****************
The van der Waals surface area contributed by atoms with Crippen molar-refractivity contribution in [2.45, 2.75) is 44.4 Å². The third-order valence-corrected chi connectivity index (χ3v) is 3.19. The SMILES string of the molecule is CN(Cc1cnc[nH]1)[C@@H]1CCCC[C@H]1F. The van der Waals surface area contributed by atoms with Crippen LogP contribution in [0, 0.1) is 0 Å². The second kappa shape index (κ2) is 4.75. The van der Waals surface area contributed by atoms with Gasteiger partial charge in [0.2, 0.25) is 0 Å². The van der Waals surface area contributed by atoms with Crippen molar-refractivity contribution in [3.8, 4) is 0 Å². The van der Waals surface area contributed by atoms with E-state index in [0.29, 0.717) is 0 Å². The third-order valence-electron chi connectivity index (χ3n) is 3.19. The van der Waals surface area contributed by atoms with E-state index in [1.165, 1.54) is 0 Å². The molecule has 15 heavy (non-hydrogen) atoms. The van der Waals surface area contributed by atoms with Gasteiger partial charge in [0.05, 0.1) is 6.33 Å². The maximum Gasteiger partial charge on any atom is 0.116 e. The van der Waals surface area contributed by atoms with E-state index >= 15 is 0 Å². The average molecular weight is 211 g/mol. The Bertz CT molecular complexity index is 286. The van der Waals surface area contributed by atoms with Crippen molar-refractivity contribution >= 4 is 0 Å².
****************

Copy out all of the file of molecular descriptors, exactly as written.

The van der Waals surface area contributed by atoms with Crippen molar-refractivity contribution in [2.45, 2.75) is 44.4 Å². The third-order valence-corrected chi connectivity index (χ3v) is 3.19. The SMILES string of the molecule is CN(Cc1cnc[nH]1)[C@@H]1CCCC[C@H]1F. The van der Waals surface area contributed by atoms with Crippen LogP contribution in [0, 0.1) is 0 Å². The second kappa shape index (κ2) is 4.75. The van der Waals surface area contributed by atoms with Gasteiger partial charge in [0.2, 0.25) is 0 Å². The van der Waals surface area contributed by atoms with Crippen molar-refractivity contribution in [3.8, 4) is 0 Å². The van der Waals surface area contributed by atoms with E-state index in [0.29, 0.717) is 0 Å². The third-order valence-electron chi connectivity index (χ3n) is 3.19. The van der Waals surface area contributed by atoms with E-state index in [1.165, 1.54) is 0 Å². The molecule has 15 heavy (non-hydrogen) atoms. The van der Waals surface area contributed by atoms with Gasteiger partial charge in [0.05, 0.1) is 6.33 Å². The maximum Gasteiger partial charge on any atom is 0.116 e. The van der Waals surface area contributed by atoms with E-state index >= 15 is 0 Å². The average molecular weight is 211 g/mol. The Bertz CT molecular complexity index is 286. The van der Waals surface area contributed by atoms with Crippen molar-refractivity contribution >= 4 is 0 Å².